While its finish and black polymer furniture don’t make this gun completely impervious to damp conditions, they are far better than most. In my experience, Parkerized finishes are quick to rust, and wood will eventually warp or split.
The controls on the pump-action Cobra Marine Tactical are identical to the Remington 870, and they even break down similarly, although no parts appear to be interchangeable. The action bar release, just ahead of the trigger, protrudes a little more to make it easier to manipulate while wearing gloves. The fixed synthetic buttstock has a 1-inch rubber buttpad to help mitigate the extra recoil found in most law enforcement 12-gauge ammunition. One unusual feature of the Cobra Marine Tactical is its stout spring-loaded forearm, which can chamber a shell all by itself after the forearm is pulled to the rear. If the user doesn’t like this feature, he or she can simply disassemble the shotgun and reassemble it without the spring. For targeting, the shotgun has an integral front ramp sight, and though no rear sight or optics rail is furnished, the top of the receiver is serrated and dovetailed for adding an optics mount.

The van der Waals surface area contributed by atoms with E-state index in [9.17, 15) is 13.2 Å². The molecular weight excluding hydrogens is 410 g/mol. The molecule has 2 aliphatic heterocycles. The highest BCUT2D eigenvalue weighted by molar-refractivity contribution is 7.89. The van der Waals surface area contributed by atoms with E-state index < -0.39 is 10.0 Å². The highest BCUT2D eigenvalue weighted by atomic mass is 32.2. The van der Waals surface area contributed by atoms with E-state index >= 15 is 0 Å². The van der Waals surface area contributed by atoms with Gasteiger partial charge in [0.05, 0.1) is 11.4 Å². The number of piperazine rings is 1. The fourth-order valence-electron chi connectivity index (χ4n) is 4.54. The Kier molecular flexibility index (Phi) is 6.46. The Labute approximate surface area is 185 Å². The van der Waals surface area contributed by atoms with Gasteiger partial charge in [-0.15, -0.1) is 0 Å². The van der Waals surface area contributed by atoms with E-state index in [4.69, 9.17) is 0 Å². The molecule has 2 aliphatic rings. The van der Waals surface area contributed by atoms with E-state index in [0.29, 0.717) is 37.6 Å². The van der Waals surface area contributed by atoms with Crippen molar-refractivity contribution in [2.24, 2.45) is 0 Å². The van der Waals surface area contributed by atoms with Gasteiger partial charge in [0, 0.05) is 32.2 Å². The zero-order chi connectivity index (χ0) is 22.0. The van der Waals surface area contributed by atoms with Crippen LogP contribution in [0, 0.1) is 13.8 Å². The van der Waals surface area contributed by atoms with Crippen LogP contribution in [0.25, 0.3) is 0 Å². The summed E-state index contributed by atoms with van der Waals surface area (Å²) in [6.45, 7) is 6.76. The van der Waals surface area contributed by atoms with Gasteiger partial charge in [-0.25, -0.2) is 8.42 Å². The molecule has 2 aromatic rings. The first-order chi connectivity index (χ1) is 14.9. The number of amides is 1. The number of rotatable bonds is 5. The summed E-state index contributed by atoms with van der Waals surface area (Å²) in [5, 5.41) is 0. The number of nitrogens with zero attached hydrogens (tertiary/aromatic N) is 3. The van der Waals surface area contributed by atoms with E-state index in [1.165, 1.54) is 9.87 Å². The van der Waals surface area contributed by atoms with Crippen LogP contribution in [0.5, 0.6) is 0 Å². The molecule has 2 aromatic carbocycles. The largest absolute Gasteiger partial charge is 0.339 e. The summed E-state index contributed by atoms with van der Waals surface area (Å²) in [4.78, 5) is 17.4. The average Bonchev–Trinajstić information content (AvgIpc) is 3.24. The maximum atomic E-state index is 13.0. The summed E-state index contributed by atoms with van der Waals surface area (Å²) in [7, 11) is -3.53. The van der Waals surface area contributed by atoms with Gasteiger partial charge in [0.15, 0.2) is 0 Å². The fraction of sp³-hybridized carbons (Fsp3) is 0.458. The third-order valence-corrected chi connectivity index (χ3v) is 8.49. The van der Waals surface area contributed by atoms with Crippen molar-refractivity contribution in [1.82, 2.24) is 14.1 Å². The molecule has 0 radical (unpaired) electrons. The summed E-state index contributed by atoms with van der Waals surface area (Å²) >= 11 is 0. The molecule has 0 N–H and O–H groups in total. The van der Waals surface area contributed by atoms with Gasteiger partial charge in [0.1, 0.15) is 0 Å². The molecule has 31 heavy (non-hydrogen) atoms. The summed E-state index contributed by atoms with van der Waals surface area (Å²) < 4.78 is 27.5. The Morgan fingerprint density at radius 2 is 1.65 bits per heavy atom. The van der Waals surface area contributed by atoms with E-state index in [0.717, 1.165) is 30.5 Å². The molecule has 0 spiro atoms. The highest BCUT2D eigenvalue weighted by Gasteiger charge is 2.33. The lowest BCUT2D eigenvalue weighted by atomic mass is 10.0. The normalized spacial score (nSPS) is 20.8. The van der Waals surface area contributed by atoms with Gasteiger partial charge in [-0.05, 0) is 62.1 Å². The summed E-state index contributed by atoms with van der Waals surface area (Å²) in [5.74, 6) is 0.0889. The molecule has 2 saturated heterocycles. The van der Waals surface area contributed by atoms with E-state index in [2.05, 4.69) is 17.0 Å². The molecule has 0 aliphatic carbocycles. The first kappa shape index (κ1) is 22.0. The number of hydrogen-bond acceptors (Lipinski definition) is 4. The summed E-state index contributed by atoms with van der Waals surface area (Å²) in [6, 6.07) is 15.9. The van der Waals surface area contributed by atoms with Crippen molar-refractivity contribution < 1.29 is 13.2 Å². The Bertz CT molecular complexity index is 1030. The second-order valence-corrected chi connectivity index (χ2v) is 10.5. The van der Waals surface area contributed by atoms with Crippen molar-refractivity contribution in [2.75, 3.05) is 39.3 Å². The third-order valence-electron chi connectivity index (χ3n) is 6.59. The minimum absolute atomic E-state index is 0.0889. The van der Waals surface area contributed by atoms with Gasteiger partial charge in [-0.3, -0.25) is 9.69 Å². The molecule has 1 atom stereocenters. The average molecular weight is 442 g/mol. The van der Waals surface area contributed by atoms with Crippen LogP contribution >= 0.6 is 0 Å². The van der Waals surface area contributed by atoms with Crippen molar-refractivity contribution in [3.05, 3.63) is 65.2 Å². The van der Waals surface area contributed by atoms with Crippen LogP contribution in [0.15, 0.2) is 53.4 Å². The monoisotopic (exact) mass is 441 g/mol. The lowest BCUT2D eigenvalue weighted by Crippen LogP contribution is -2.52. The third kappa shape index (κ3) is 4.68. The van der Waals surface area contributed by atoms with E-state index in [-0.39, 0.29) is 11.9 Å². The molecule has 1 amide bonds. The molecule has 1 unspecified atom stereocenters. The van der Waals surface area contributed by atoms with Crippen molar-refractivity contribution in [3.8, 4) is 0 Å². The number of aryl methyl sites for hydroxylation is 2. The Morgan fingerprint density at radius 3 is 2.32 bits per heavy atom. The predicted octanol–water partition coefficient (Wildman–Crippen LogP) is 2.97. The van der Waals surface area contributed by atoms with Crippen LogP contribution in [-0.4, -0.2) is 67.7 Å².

My favorite feature is the short Picatinny rail molded into the front-bottom portion of the polymer forearm, which makes it easy to mount a variety of lights and/or lasers for CQB work. For the video, I was even able to mount an Inteliscope Pro on the rail and record footage of me shooting head plates with my smartphone. So how did the Cobra Marine Tactical fare at the range? To learn more, keep your eyes peeled for a full review in an upcoming issue of GUNS & WEAPONS FOR LAW ENFORCEMENT.
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